Frederick Douglass, Garrison’s extraordinary protégé, initially echoed his mentor’s position. He, too, damned the American government and its Constitution, declaring, I have no patriotism. I have no country. . . . The only thing that links me to this land is my family, and the painful consciousness that here there are three millions of my fellow-creatures, groaning beneath the iron rod of the worst despotism ever devised. . . . I cannot have any love for this country or for its Constitution. I desire to see its overthrow as speedily as possible, and its Constitution shivered into a thousand fragments.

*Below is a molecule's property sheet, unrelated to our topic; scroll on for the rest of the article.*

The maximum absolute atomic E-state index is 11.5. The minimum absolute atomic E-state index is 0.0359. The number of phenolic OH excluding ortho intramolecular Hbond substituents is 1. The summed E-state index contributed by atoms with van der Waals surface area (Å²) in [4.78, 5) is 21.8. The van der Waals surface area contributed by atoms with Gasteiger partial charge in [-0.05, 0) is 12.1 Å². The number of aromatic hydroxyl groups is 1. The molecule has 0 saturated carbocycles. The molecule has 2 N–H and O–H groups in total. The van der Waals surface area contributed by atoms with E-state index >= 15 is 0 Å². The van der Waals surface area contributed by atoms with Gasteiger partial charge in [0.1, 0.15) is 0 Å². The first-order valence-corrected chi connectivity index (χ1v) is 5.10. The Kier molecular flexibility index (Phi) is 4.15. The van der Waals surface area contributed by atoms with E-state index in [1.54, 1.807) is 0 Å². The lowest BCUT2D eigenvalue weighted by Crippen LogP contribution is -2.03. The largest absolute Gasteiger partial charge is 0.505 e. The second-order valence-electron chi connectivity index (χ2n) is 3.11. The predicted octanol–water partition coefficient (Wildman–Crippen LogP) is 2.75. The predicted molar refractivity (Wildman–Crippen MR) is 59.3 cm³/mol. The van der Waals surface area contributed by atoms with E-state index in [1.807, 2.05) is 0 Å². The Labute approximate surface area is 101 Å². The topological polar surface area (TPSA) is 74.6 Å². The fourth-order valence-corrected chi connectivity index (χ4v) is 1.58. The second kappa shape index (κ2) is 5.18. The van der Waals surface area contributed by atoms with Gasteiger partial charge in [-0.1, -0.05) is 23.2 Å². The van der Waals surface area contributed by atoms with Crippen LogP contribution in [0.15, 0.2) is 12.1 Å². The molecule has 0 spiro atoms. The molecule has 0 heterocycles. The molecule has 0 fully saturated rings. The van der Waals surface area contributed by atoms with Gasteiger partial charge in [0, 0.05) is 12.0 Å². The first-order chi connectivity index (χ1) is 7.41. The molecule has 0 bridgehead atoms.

Abraham Lincoln’s assessment of the Constitution was very different: he revered it. But like Cuffe, Tocqueville, Jefferson, and the early Frederick Douglass, Lincoln was a racial pessimist. During his famous debates with Senator Stephen A. Douglas, Lincoln repeatedly eschewed the possibility or advisability of racial equality in America. “I am not in favor of negro citizenship,” Lincoln declared on September 18, 1858. In that same debate he averred, I am not, nor ever have been in favor of bringing about in any way the social and political equality of the white and black races. . . . I am not nor ever have been in favor of making voters or jurors of negroes, nor of qualifying them to hold office, nor to intermarry with white people; and I will say in addition to this that there is a physical difference between the white and black races which I believe will forever forbid the two races living together on terms of social and political equality. ###